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Help my use my Master's degree for good, not evil.
March 28, 2012 8:03 AM   Subscribe

[Career change filter, humanities edition] How can I best market my skills when I have very little experience?

I have a Master of Fine Arts in Creative Writing. I'm currently working a job that doesn't require my educational credentials at all. I'd like to transition into a job where I write and/or edit for a living. Because I've been working around grad school for the past several years, my job experience is as an adjunct writing instructor, reference librarian and writing tutor. My current work is mainly clerical/administrative.

I have attempted to apply for entry-level jobs in tech writing with no success. There is a position open with an organization I am very interested in working with for a content writer. They are asking for someone with a BA in English plus 3 years of writing experience. How can I best market my skills when I haven't done much actual writing work?
posted by Kitty Stardust to Work & Money (5 answers total) 4 users marked this as a favorite
 
Do you have writing samples? Even if they're not published, good samples (links or PDFs) that show off your flair for language or ability to communicate clearly and concisely should impress anyone looking for a writer. Can you set up a blog/website that showcases your work? Tech writing is so different from creative writing that I think you'd have to really pump out some samples specifically tailored to that sort of work, but general content or copy-writing shouldn't be that much of a stretch.
posted by Ideefixe at 8:14 AM on March 28, 2012


Second setting up a blog. It would show off your writing skills as well as some web skills which seem to be valuable in a lot of positions - I'm looking for jobs too (not in the same field though) and have noticed this.

That way you could have a link to it on your resume or cover letter and employers could easily find you.
posted by fromageball at 8:18 AM on March 28, 2012 [2 favorites]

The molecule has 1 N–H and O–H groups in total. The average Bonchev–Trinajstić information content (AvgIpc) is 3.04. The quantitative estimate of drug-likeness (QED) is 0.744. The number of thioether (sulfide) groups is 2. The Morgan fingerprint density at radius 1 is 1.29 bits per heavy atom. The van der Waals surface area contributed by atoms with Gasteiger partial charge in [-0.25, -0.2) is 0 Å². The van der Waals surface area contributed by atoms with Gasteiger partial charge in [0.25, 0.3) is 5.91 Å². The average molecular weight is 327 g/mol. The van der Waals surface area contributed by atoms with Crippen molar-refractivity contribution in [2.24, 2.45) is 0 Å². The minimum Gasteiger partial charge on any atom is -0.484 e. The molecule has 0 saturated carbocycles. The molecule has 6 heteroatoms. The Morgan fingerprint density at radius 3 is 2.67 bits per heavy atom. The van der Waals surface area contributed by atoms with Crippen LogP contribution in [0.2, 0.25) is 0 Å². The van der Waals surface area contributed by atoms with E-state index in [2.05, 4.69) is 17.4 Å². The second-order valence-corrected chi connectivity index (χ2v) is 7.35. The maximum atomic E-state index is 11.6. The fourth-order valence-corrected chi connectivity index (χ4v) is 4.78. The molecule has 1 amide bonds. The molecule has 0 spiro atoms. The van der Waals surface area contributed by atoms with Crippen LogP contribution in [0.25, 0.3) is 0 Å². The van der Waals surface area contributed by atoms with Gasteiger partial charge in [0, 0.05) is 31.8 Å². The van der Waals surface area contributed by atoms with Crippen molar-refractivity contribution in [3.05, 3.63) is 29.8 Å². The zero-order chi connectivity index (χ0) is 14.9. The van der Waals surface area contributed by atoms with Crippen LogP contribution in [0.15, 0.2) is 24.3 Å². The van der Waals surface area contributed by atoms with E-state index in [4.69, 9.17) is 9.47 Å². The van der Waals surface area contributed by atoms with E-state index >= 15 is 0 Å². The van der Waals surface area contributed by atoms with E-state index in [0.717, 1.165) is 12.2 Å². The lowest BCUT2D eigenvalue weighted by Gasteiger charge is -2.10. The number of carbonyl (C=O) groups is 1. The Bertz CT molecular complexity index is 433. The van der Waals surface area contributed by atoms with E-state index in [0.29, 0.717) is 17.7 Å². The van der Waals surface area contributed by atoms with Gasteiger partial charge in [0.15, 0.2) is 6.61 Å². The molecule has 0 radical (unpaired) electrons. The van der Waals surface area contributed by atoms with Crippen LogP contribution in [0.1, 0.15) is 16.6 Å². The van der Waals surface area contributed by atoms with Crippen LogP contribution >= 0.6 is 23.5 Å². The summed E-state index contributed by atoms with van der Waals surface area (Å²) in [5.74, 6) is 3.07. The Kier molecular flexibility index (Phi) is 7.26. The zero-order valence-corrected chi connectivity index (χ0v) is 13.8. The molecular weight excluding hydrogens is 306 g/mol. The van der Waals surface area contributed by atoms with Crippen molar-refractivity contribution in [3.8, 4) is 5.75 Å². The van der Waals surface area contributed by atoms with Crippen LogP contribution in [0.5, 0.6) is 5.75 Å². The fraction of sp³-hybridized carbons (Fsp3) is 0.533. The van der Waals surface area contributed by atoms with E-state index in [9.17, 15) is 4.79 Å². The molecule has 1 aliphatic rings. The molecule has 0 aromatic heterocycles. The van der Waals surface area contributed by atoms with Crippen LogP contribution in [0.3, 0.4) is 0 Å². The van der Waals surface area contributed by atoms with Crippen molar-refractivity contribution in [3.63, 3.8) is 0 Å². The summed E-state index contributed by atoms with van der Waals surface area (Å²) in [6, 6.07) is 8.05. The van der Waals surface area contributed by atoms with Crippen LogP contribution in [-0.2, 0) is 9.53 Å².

I do have a blog, but it's dedicated to Goth culture, so, not really what I'd like to show employers. I do have my name as a domain. I could use that to set up some more neutral content.
posted by Kitty Stardust at 8:33 AM on March 28, 2012


Creative writing grad here who has gone through two (two!) career changes. I now write for a living.

First of all, it may be somewhat unrealistic to expect to get a full-time copywriting/content writing job immediately. A better strategy would be to research places where you would like to work, and try to get one-off assignments that will allow you to gain experience and flesh out your portfolio.

This will also make it easier to get your foot in the door, as employers may briefly (very briefly) look over your writing samples, and then shoot over a brief assignment to see how you do on it.

Be aware that there is no barrier to entry in this field. Everyone is a writer. In fact, most businesses, when times are tough, will shift writing to non-writing members of the team. So, you're going to have to figure out how you can add value.

Luckily, over the past couple years, content has become very important to search ranking. Thanks to changes in Google's algorithm, websites that receive weekly blog posts updates will (very generally speaking) display higher in search results. The posts have to be optimized for search (SEO), and should leverage social media such as Facebook and Twitter to drive traffic.

So there's that.

Permission-based email marketing is also something to demonstrate interest in to potential employers. Online PR (which is connected to blogging) is another value-add. Writing is also a jumping off point for UX, conversion optimization, or even online advertising.

Typically, you might work for an agency providing online marketing services to a variety of clients, from small businesses to enterprise clients.

To get an actual full-time job with one employer (as opposed to working with an agency), I suppose you could go down the path of "content strategy". All government websites need to have copy written and updated. This process has to be strategized and coordinated as well. A webmaster might do this, but you'll have to, as a basic skill, learn about CRMs. Rahel Baillie is a good person to look up.

But possessing competent writing skills is just a basic skill, and, from the perspective of many employers, anyone can do it. Spend a year building up your toolkit.

That's what I did. I went from working 4 hours a month for an online agency to working full-time for the same agency. The future is bright, and our team is expanding, and creating content is a key offering of ours.
posted by KokuRyu at 9:37 AM on March 28, 2012 [4 favorites]


Rereading your question, unless you have a personal connection on the inside, it will be tough to stand out. No worries, though. Changing careers is a slog, but if I can do it, so can you.

What I would do if you really want the job is:

- write a 300-word blog post that would work well with their site
- research 20 bloggers to connect to
- rewrite one web-page, optimized for search
- provide a brief UX review of their site, with recommendations for conversion optimization

Conversion in a global sense really means "call to action". Is there a button to click that will deliver a visitor to a contact page for example?

Feel free to MeMail me if you want more info. Here's my LinkedIn profile, to give you some idea of the things I do and my various career changes.
posted by KokuRyu at 11:18 AM on March 28, 2012 [4 favorites]


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